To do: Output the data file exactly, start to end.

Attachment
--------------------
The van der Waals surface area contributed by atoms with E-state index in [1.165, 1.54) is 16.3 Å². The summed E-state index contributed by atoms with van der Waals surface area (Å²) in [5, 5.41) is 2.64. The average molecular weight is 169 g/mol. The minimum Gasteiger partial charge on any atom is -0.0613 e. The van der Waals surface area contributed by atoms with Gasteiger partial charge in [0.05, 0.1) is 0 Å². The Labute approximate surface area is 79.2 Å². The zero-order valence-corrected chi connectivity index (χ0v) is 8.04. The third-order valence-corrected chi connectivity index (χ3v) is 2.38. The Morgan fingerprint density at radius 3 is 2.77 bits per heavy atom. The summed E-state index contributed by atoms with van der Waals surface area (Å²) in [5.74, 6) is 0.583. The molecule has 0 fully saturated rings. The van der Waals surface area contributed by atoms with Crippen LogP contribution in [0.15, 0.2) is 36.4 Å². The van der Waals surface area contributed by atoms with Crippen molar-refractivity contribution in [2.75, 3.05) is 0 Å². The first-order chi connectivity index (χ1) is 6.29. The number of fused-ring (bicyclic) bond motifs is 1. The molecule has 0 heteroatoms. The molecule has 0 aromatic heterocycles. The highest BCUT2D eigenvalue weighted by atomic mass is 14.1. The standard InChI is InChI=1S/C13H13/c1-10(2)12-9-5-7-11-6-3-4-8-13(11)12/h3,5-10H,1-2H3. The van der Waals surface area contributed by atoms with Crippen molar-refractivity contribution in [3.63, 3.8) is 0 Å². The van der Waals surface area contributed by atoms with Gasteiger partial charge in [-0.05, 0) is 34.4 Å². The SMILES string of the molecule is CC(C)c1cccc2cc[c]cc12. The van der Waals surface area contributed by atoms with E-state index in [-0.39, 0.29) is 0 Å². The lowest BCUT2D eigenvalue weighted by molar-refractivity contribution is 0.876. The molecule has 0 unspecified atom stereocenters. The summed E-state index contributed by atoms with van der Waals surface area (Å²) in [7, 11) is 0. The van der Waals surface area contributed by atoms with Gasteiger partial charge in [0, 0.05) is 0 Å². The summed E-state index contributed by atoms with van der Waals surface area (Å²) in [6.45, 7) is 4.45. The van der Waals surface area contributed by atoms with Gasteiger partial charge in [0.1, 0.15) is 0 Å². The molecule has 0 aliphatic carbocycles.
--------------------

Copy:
The van der Waals surface area contributed by atoms with E-state index in [1.165, 1.54) is 16.3 Å². The summed E-state index contributed by atoms with van der Waals surface area (Å²) in [5, 5.41) is 2.64. The average molecular weight is 169 g/mol. The minimum Gasteiger partial charge on any atom is -0.0613 e. The van der Waals surface area contributed by atoms with Gasteiger partial charge in [0.05, 0.1) is 0 Å². The Labute approximate surface area is 79.2 Å². The zero-order valence-corrected chi connectivity index (χ0v) is 8.04. The third-order valence-corrected chi connectivity index (χ3v) is 2.38. The Morgan fingerprint density at radius 3 is 2.77 bits per heavy atom. The summed E-state index contributed by atoms with van der Waals surface area (Å²) in [5.74, 6) is 0.583. The molecule has 0 fully saturated rings. The van der Waals surface area contributed by atoms with Crippen LogP contribution in [0.15, 0.2) is 36.4 Å². The van der Waals surface area contributed by atoms with Crippen molar-refractivity contribution in [2.75, 3.05) is 0 Å². The first-order chi connectivity index (χ1) is 6.29. The number of fused-ring (bicyclic) bond motifs is 1. The molecule has 0 heteroatoms. The molecule has 0 aromatic heterocycles. The highest BCUT2D eigenvalue weighted by atomic mass is 14.1. The standard InChI is InChI=1S/C13H13/c1-10(2)12-9-5-7-11-6-3-4-8-13(11)12/h3,5-10H,1-2H3. The van der Waals surface area contributed by atoms with Crippen molar-refractivity contribution in [3.63, 3.8) is 0 Å². The van der Waals surface area contributed by atoms with Gasteiger partial charge in [-0.05, 0) is 34.4 Å². The SMILES string of the molecule is CC(C)c1cccc2cc[c]cc12. The van der Waals surface area contributed by atoms with E-state index in [-0.39, 0.29) is 0 Å². The lowest BCUT2D eigenvalue weighted by molar-refractivity contribution is 0.876. The molecule has 0 unspecified atom stereocenters. The summed E-state index contributed by atoms with van der Waals surface area (Å²) in [7, 11) is 0. The van der Waals surface area contributed by atoms with Gasteiger partial charge in [0, 0.05) is 0 Å². The summed E-state index contributed by atoms with van der Waals surface area (Å²) in [6.45, 7) is 4.45. The van der Waals surface area contributed by atoms with Gasteiger partial charge in [0.1, 0.15) is 0 Å². The molecule has 0 aliphatic carbocycles.